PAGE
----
leaving a shield behind them, and did not appear again. This small oasis
deserves particular attention, for it is bound to play an important part
in any scheme of a stock route from the cattle-stations of Central
Australia to the Murchison or Coolgardie Goldfields.

There are three lagoons (or deep clay-pans) connected by a shallow, sandy
channel. They are entirely surrounded by sandhills, excepting at one
spot, where a narrow creek breaks through the sand-ridge. Of the three
the largest and most South-Westerly one is nearly circular, and has a
diameter of 600 yards with a depth varying from 1 ft. 6 in. to 4 ft. 6
in. It is capable of holding considerably more water than we saw in it.
The bottom is of rock, a sort of cement in which ironstone is visible in
the middle, and of clay near the edges. From the N.W. a narrow channel
enters, traceable for a distance of two miles to a cane-grass swamp; into
this, small watercourses, and the tail end of a larger creek lead.

Following up this flat, it will be found to develop into a defined
channel running through a grassy flat timbered with bloodwoods (a kind of
eucalyptus). This creek rises in the sandstone tablelands to the N. of
Mount Allott, and in it at its head, is situated Alexander Spring
(Forrest. 1874).

Round the foot of these hills, extending to the lagoon, is a fine little
plain of grass, saltbush, and numerous low shrubs, all excellent feed for
stock. Mounts Allott and Worsnop are certainly remarkable hills, perhaps
200 feet above the surrounding country, quite flat on the top, which is
covered with scrub. From the latter the lagoon is visible, one mile
distant on bearing 150 degrees. Our camp at the lagoon was in lat. 26
degrees 10 minutes, long. 124 degrees 48 minutes. This reckoning placed
Alexander Spring in a position agreeing very closely with that given it
by Forrest, which was very gratifying to me. This water was marked by
Forrest as "permanent." He says in his journal: "July 13th . . . Fine
water at this place. I have no doubt water is always here. I named it
Alexander Spring after my brother, who discovered it. Abundance of water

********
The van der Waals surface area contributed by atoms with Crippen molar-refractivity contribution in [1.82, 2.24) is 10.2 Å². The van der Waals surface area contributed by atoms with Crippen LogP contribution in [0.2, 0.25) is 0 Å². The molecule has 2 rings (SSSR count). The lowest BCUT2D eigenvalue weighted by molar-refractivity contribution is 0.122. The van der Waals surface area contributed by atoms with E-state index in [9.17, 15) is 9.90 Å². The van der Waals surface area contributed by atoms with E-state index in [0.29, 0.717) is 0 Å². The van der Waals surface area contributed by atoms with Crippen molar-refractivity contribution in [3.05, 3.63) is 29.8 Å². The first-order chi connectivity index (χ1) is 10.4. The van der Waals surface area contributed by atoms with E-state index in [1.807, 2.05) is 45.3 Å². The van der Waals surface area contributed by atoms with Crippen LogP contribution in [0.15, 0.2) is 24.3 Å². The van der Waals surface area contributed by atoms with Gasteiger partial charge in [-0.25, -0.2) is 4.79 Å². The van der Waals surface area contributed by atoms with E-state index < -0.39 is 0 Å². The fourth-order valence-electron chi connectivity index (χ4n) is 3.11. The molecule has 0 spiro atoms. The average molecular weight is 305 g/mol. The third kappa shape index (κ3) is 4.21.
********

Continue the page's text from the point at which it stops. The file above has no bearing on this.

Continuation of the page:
also in rock-holes." This was in 1874. Since that date this spot has been
revisited, first and not long after Forrest, by W. W. Mills, who was
commissioned to bring over a mob of camels from South Australia. He
followed Forrest's track from water to water, at first with no
difficulty; depending on Alexander Spring, he made a longish dry stage,
reached the spring only to find it dry, and had a bad time in
consequence. The second party to follow Forrest's route was that of
Carr-Boyd in 1896, whom Breaden accompanied, and who was prospecting for
an Adelaide syndicate. They passed by this spot, but having plenty of
water, as it was raining at the time, did not visit the spring. From
Mount Worsnop, Woodhouse, one of the party, sighted the lagoon; but
neither he nor any of the party had troubled to see whether it was
salt or fresh, or of what extent it was. I have named it after
Woodhouse, who first saw it. Breaden had told me of the fact of his
having seen it, but I had supposed that, as rain was falling, Woodhouse
was only looking on a shallow pool that could by no possibility hold
water for long.

Shortly after Carr-Boyd, there followed Hubbe's party. He was sent out by
the South Australian Government to follow Forrest's route, to ascertain
its suitability or otherwise for a stock route. Hubbe found the spring
dry, or practically so, and was much disappointed. He did not happen to
find the lagoon, and had a long stage before he found water. His party
arrived at Menzies shortly before we started. I was unable to get any
information from him beyond the opinion that the country was worthless
and a stock route impracticable. I put more faith, however, in Breaden,
whose life has been spent amongst stock and travelling cattle. When with
Carr-Boyd he came to the conclusion that as far as the Warburton Range